The mayor of Lviv said that the city in the far west of Ukraine is trying hard to feed and accommodate tens of thousands of people who fled there from the war-torn regions of the country. More than 200,000 Ukrainians displaced from their homes are now in Lviv, filling gyms, schools, hospitals and churches.

Russian aircraft bombed cities in eastern and central Ukraine at night, Ukrainian officials said. The shelling shelled the suburbs of the capital Kiev. In Sumy and Akhtyrka, east of the capital near the Russian border, bombs fell on apartment buildings and destroyed a power plant, the regional leader said. The bombs also hit oil depots in two other cities.

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Russian troops have generally made significant progress in southern Ukraine, but have stalled in some other regions. A senior U.S. official said several countries were discussing whether to drop military planes requested by Ukraine’s president.

HOW MANY PEOPLE ARE KILLED?

The death toll in the conflict was difficult to measure. The UN Office of Human Rights said Monday it has confirmed the deaths of 406 civilians and 801 wounded by the end of Sunday. However, he acknowledged that the real numbers are probably much higher.

The World Health Organization said six medical workers had been killed and nearly a dozen injured in the attacks. He has confirmed 16 attacks on medical facilities in Ukraine since the Russian invasion.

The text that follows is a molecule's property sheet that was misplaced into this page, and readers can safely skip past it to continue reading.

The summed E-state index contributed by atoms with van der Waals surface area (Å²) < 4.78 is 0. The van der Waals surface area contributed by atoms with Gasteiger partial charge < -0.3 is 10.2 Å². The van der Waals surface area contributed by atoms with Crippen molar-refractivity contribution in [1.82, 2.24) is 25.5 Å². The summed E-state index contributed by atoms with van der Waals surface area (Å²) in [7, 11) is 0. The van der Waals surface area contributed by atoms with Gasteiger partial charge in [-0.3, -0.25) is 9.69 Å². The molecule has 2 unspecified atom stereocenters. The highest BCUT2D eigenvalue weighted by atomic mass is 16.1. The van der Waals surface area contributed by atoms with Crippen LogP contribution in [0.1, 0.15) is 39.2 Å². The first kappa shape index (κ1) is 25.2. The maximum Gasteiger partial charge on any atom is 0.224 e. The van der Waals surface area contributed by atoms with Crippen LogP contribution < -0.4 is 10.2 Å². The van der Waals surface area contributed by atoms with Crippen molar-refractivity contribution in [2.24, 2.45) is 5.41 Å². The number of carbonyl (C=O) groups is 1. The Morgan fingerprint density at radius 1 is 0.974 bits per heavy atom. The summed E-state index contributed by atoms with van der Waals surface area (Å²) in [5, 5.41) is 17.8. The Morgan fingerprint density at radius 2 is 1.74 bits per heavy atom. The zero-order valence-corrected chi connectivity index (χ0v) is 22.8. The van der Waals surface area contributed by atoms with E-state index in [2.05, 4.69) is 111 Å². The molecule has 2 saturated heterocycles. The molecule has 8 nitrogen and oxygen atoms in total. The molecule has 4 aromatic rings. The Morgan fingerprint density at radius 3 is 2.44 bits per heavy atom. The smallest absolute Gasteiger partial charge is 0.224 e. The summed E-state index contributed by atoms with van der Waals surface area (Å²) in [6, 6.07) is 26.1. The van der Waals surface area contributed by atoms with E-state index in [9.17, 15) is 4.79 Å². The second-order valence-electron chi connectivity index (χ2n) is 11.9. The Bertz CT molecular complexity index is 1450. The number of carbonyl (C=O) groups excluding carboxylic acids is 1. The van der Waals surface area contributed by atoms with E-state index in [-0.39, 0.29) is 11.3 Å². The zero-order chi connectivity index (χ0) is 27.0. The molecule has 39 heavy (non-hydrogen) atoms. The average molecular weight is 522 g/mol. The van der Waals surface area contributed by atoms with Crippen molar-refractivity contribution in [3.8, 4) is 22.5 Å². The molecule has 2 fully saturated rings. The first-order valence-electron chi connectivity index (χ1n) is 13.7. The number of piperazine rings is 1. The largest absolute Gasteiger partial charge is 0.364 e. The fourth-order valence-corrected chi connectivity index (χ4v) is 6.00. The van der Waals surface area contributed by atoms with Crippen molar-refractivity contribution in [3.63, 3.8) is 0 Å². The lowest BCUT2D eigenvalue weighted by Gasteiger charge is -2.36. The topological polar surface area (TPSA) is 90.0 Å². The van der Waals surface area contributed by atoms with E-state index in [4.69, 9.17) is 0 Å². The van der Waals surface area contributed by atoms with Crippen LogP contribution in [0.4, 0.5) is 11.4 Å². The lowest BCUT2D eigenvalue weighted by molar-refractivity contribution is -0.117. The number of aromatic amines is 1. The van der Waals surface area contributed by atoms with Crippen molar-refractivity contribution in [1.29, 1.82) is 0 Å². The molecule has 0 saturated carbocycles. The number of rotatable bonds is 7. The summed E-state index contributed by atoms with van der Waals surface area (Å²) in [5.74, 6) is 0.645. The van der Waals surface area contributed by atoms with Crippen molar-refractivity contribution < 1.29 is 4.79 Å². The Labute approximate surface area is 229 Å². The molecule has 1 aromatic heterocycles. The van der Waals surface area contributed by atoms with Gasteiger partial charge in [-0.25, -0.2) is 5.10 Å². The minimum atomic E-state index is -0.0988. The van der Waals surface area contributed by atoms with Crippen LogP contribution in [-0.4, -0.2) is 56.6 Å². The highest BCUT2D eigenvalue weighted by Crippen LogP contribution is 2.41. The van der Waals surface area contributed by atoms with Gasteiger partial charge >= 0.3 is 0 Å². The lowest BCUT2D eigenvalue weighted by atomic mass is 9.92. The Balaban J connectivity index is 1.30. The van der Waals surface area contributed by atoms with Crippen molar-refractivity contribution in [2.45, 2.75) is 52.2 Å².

Ukrainian refugees to continue pour into neighboring countries, including Poland, Romania and Moldova. However, among them is an unknown number of people with US citizenship some failed to escape Ukraine so far.

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GLOBAL RISK

Splash oil prices and other vital goods such as wheat used in subsidized bread and noodles, excite world markets. The situation remains uncertain as investors seek refuge from expanding sanctions against Russia.

There are growing fears that Russia’s invasion of Ukraine will lead to the cessation of already limited oil supplies. Russia is one of the world’s largest producers of energy, and its prices are rising even more because of the possibility of the United States banning oil imports from Russia.

An increasing number of multinational companies have cut off Russia vital financial services, technology and a variety of consumer goods in response to Western economic sanctions and global outrage over the war. Among those who suspended services in Russia due to sanctions – a popular streaming service Netflix.

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In the Middle East, the war in Ukraine increase units in the region after Moscow’s role in recent years in the war in Syria and among militant groups in Lebanon, Iraq and Yemen, where ally Iran has influence.

Despite the fact that the countries send weapons and military equipment to Ukrainian troops fighting the Russians, Western countries have rejected calls by Ukraine to introduce a no-fly zone over the country. There are fears that such a move could lead to a sharp escalation of the conflict.

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Follow the coverage of the war between Russia and Ukraine in the AP: /hub/russia-ukraine